But hundreds of thousands of us die every year. Tens of thousands of the dearly loved – especially among our elderly and those already ill, or frail, or physically weakened and compromised in other ways – die every winter on account of flu and respiratory disease.

In 2020, for the first time, we were taught to fear death as never before. But not all death. Since 2020, not all deaths are equal. The death to fear above all others was death by Covid, or indeed with Covid, as I have already said. Ironically all the other ways of dying – by cancer, heart disease, stroke and all manner of ills – were pushed into a column headed, Don’t Worry About That For Now.

Damage to livelihoods, caused by all the fear and all the rules, was nothing to fear either, apparently. No cause for alarm either were the consequences of the damage done to a generation of youngsters on account of missing out on everything from education, to play, to mixing with extended family, to enjoying childhood itself.

Fear is a powerful thing. Like fire it is a good servant and a bad master. Fear in response to seeing for ourselves – without having to be told, or persuaded, or nudged or otherwise manipulated – that something is dangerous, makes us fight or flee, depending on our personal wiring. Fear can be a good thing, but only for moments at a time. Constant fear, never-ending fear for month after month is a bad thing.

Fear that is kindled and stoked by propaganda, and for years on end, is no good to anyone. We cannot, any of us, live in fear. So, I say again. Think about those Christmas parties of 2020, when fear among the general population had been pushed to its greatest height by reports of big numbers. The NHS apparently at breaking point.

Folk on their doorsteps on Thursday nights, waving anxiously at the neighbours – “How are you doing? Are you alright,” while beating pots and pans with spoons and clapping for carers – some of whom have either been sacked already or shortly will be on account of saying no to vaccines. Kids off school for months on end, missing out on everything.

Think about all that, driven by fear stoked by the media and the government – and remember how they partied, and drank, and danced cheek to cheek, and laughed. I read reports last week about a party in the offices of the Sun newspaper – one among many in that trade, I venture to guess – and so deduced that they were without fear too.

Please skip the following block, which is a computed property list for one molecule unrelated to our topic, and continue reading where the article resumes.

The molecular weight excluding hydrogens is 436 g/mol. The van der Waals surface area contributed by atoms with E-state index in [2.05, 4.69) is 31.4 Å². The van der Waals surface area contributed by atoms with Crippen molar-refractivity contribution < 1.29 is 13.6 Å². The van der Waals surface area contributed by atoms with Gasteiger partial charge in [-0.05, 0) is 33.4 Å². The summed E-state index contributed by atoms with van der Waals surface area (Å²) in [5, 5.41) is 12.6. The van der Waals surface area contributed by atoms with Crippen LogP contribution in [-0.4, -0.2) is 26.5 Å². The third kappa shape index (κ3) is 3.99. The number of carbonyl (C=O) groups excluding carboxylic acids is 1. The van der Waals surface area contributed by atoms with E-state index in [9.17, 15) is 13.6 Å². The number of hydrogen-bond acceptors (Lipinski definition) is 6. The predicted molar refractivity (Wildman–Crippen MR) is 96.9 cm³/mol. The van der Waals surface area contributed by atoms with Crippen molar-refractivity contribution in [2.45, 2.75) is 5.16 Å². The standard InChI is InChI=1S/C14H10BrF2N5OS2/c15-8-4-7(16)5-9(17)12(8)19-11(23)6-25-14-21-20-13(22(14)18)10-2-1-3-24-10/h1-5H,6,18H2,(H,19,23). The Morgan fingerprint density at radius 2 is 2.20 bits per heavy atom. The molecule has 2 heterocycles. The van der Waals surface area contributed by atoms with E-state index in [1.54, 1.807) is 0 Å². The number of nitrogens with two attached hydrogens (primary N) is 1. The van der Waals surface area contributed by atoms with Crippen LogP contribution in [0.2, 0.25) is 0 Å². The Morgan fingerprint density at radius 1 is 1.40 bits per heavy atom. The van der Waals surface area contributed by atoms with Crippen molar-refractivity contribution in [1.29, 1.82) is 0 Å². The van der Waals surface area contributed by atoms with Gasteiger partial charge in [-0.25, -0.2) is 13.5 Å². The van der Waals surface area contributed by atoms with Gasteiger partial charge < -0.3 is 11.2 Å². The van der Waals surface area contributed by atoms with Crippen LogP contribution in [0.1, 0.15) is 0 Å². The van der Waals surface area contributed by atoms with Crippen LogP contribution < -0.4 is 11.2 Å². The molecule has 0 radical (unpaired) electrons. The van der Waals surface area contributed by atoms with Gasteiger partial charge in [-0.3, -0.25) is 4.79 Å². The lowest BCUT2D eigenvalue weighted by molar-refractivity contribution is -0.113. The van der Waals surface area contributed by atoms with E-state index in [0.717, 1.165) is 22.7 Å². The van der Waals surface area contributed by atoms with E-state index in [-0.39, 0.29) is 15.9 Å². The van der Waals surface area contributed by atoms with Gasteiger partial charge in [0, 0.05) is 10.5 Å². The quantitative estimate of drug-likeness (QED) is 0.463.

And while I’m on the subject of the press and the media – how about we get to know, as soon as possible, which political journalists representing which media, were at those parties – living it up the one minute, and then the following day sitting down to right more fear-laden about how we were all about to kill granny.

And then look at us now. Getting on for two years into it all now. Another Christmas to be crippled and crumpled by more of the same fear-mongering from on high. Straight faced, despite their own partying, they’ve whipped up tighter restrictions.

In Scotland – FM Nicola Sturgeon’s pre-Christmas gift to the ailing hospitality industry is her advice to one and all to cancel any plans they might have had for Christmas parties. Advent this year has been not about the coming of Jesus Christ, but the coming of Omicron instead.

So far Omicron has infected many, many people – as yet there’s no data on hospitalisations in the UK. So far, not one single death has been attributed to it.

Hospitalisations and deaths are currently in decline. Omicron might, if we’re allowed to look on the bright side for just a moment, be the soft form of the virus that will lightly touch everyone, the vaccinated and the unvaccinated, and so deliver unto them the priceless gift that is natural immunity, that might keep a person proof against Covid for a lifetime.

But we’re not supposed to talk about that, are we? Not frightening, you see – quite the opposite.But no. Let’s keep the fires of fear burning instead. Let’s push for a third dose of vaccine – in time, and we have no reason to doubt it – for a fourth in the Spring, a fifth in the Summer.

Speaking only for myself, I contracted a mild dose of fear in Spring 2020. I was bit worried for a while, waiting to see what would happen to us all. Within a few weeks I’d got over it, got over the fear. I’ve been immune to the state-sponsored fear ever since.

This year I caught Covid and got over that as well. Now I’m naturally immune, which is what I might have asked Santa for, if I’d thought of it.

Anyone planning parties and get togethers with family and friends this year – even members of Her Majesty’s government and Opposition, that’s fine by me and I hope you and they enjoy every moment.

Because it’s Christmas, a time for forgiving as they say.

My family and I will do as we please. And just like the government types at their parties last year, we are not afraid.